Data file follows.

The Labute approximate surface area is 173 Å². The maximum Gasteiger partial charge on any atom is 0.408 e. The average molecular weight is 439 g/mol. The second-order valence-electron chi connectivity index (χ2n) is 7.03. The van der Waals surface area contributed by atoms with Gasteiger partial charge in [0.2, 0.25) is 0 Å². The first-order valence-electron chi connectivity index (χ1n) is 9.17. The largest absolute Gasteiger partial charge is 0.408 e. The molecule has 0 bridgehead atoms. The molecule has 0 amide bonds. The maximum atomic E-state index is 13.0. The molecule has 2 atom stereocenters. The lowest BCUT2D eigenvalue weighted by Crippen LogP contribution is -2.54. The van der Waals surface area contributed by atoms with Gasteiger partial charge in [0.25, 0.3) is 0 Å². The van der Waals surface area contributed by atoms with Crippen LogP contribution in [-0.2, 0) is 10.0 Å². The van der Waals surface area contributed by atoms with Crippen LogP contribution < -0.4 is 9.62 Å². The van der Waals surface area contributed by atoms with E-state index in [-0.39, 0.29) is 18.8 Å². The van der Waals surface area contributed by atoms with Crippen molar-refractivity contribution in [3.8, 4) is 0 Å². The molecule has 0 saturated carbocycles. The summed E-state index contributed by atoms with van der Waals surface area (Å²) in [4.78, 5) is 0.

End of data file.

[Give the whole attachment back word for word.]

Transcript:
The Labute approximate surface area is 173 Å². The maximum Gasteiger partial charge on any atom is 0.408 e. The average molecular weight is 439 g/mol. The second-order valence-electron chi connectivity index (χ2n) is 7.03. The van der Waals surface area contributed by atoms with Gasteiger partial charge in [0.2, 0.25) is 0 Å². The first-order valence-electron chi connectivity index (χ1n) is 9.17. The largest absolute Gasteiger partial charge is 0.408 e. The molecule has 0 bridgehead atoms. The molecule has 0 amide bonds. The maximum atomic E-state index is 13.0. The molecule has 2 atom stereocenters. The lowest BCUT2D eigenvalue weighted by Crippen LogP contribution is -2.54. The van der Waals surface area contributed by atoms with Gasteiger partial charge in [0.25, 0.3) is 0 Å². The van der Waals surface area contributed by atoms with Crippen LogP contribution in [-0.2, 0) is 10.0 Å². The van der Waals surface area contributed by atoms with Crippen LogP contribution < -0.4 is 9.62 Å². The van der Waals surface area contributed by atoms with E-state index in [-0.39, 0.29) is 18.8 Å². The van der Waals surface area contributed by atoms with Crippen molar-refractivity contribution in [3.8, 4) is 0 Å². The molecule has 0 saturated carbocycles. The summed E-state index contributed by atoms with van der Waals surface area (Å²) in [4.78, 5) is 0.